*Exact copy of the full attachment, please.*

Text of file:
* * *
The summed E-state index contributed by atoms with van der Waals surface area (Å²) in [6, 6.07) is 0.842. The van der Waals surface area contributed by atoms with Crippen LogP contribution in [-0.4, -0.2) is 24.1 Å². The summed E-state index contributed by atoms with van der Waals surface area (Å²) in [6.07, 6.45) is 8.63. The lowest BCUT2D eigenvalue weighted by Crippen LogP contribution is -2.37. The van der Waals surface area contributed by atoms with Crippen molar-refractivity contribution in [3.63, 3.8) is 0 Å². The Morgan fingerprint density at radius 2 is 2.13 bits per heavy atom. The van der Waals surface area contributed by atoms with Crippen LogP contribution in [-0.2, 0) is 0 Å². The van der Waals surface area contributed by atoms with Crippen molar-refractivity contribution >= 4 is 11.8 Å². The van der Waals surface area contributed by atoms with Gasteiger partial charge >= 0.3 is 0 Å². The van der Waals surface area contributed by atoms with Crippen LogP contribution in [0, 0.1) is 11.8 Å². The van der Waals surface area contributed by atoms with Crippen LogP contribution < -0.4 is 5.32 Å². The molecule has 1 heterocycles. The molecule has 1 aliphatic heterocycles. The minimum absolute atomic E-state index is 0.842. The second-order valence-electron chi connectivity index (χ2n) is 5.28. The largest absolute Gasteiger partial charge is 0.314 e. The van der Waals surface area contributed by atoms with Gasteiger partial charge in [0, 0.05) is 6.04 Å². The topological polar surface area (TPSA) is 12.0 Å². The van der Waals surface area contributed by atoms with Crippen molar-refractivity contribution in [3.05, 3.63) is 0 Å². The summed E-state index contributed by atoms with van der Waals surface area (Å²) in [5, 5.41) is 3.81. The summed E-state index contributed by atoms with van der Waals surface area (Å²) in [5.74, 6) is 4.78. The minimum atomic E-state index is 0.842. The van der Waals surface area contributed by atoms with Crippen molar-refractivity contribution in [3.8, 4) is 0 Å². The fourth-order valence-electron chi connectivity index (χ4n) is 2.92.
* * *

The summed E-state index contributed by atoms with van der Waals surface area (Å²) in [6, 6.07) is 0.842. The van der Waals surface area contributed by atoms with Crippen LogP contribution in [-0.4, -0.2) is 24.1 Å². The summed E-state index contributed by atoms with van der Waals surface area (Å²) in [6.07, 6.45) is 8.63. The lowest BCUT2D eigenvalue weighted by Crippen LogP contribution is -2.37. The van der Waals surface area contributed by atoms with Crippen molar-refractivity contribution in [3.63, 3.8) is 0 Å². The Morgan fingerprint density at radius 2 is 2.13 bits per heavy atom. The van der Waals surface area contributed by atoms with Crippen LogP contribution in [-0.2, 0) is 0 Å². The van der Waals surface area contributed by atoms with Crippen molar-refractivity contribution >= 4 is 11.8 Å². The van der Waals surface area contributed by atoms with Gasteiger partial charge >= 0.3 is 0 Å². The van der Waals surface area contributed by atoms with Crippen LogP contribution in [0, 0.1) is 11.8 Å². The van der Waals surface area contributed by atoms with Crippen LogP contribution < -0.4 is 5.32 Å². The molecule has 1 heterocycles. The molecule has 1 aliphatic heterocycles. The minimum absolute atomic E-state index is 0.842. The second-order valence-electron chi connectivity index (χ2n) is 5.28. The largest absolute Gasteiger partial charge is 0.314 e. The van der Waals surface area contributed by atoms with Gasteiger partial charge in [0, 0.05) is 6.04 Å². The topological polar surface area (TPSA) is 12.0 Å². The van der Waals surface area contributed by atoms with Crippen molar-refractivity contribution in [3.05, 3.63) is 0 Å². The summed E-state index contributed by atoms with van der Waals surface area (Å²) in [5, 5.41) is 3.81. The summed E-state index contributed by atoms with van der Waals surface area (Å²) in [5.74, 6) is 4.78. The minimum atomic E-state index is 0.842. The van der Waals surface area contributed by atoms with Crippen molar-refractivity contribution in [3.8, 4) is 0 Å². The fourth-order valence-electron chi connectivity index (χ4n) is 2.92.